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Developing curiosity: The six lead questions that promote Language and Learning

By Maureen Penko

In looking ahead to September 2021 and preparing our child to enter school either in person on through a virtual platform, one of the ways to promote speech, language and learning development is to nurture our children's curiosity. The what? where? who? when? why and how? questions encourage a child to explore and further develop what they are innately born with and that is CURIOSITY. The task of learning through experience and exposure has changed with the restrictions of COVID 19 in particular the opportunities of learning by watching other children and interacting with them. However, it has allowed us parents to be much more involved in the whole learning process and to explore with your child using technology as a tool. The dynamic opportunity of hands on experience, partnered with watching how to do something on YouTube has expanded what a child can see, hear, do and experience. This dynamic learning has opened the doors to sustained curiosity from early years to adulthood.

Children's brains are designed to learn and when conditions allow children to satisfy curiosity through safe self-initiated playful exploration, learning occurs naturally. From the time a child is born, parents set the stage for creating an environment with intrigues. Creating the intrigue takes trial and error through play. So, watch your child, and learn what they like to do and build on their curiosity. Children are natural explorers from birth your child reacts to songs, cuddles, and smiles. You then, gradually open up the senses of touch, taste, vision and sounds through meaningful experiences. This is called dynamic learning.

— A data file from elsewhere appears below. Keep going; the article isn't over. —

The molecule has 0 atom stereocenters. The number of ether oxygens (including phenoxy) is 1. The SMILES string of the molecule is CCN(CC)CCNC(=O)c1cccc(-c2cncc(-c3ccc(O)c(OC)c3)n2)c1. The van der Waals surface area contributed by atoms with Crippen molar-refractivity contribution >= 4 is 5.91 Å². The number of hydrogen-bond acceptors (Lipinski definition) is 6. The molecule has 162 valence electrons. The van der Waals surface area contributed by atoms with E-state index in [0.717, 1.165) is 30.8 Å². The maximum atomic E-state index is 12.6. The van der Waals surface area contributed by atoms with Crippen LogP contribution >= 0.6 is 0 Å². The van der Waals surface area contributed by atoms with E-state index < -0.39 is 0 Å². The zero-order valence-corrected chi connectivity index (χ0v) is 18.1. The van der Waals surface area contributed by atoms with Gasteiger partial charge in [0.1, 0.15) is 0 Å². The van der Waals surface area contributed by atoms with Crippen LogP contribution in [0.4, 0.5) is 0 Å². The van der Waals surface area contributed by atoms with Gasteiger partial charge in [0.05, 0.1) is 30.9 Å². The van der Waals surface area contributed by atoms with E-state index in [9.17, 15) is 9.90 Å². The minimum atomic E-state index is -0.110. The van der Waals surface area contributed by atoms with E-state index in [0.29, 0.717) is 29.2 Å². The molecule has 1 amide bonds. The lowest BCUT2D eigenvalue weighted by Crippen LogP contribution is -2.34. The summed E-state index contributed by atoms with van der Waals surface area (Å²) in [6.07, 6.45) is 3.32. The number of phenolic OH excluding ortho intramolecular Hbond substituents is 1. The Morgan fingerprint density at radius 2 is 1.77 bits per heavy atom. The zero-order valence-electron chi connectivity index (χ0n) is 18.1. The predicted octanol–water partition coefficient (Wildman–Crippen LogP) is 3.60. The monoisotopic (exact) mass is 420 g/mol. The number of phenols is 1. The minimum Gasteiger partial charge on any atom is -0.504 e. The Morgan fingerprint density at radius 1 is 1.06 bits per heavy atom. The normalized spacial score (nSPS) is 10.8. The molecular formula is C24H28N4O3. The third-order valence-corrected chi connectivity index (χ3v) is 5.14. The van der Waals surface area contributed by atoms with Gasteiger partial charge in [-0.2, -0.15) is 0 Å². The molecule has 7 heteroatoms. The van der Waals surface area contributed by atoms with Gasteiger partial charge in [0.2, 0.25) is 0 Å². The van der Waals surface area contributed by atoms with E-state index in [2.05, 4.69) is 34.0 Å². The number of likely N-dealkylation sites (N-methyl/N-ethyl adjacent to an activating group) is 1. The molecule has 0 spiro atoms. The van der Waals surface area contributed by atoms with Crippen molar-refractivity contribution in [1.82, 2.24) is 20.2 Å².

Following children's curiosity in the indoor and outdoor environments allows you the parent to comment, point, show and most of all gives an opportunity to model and begin a series of question and answer games. You start off with "Look, I wonder What that is? Oh a rainbow!"

I hear a sound! Who made that sound? That is a woodpecker. Where did that sun go? Down to bed and here comes the moon. Why is the sky orange and pink? Maybe it is because.

How did the rain become snow? It must be getting colder.

As your child develops, you can guide their curiosity with other mediums such as photographs, stories and educational shows/videos. You will develop their curiosity in a book and eventually this may form a love of a series by a particular author.

Have you noticed how many questions your child starts to ask from the age of two beginning with "what's that? and in time the why?" This particular question is connected to further learning and determining if there is a logical answer. This would be the time to model and promote.. Let's find out together. Why is the question that builds curiosity and develops problem-solving skills? It begins in play and grabs your child's attention and focus. The investigative statements such as "I wonder what will happen if we did this or that and why did that happen?" develops their discovery tools and language especially as they near entry into the school phase.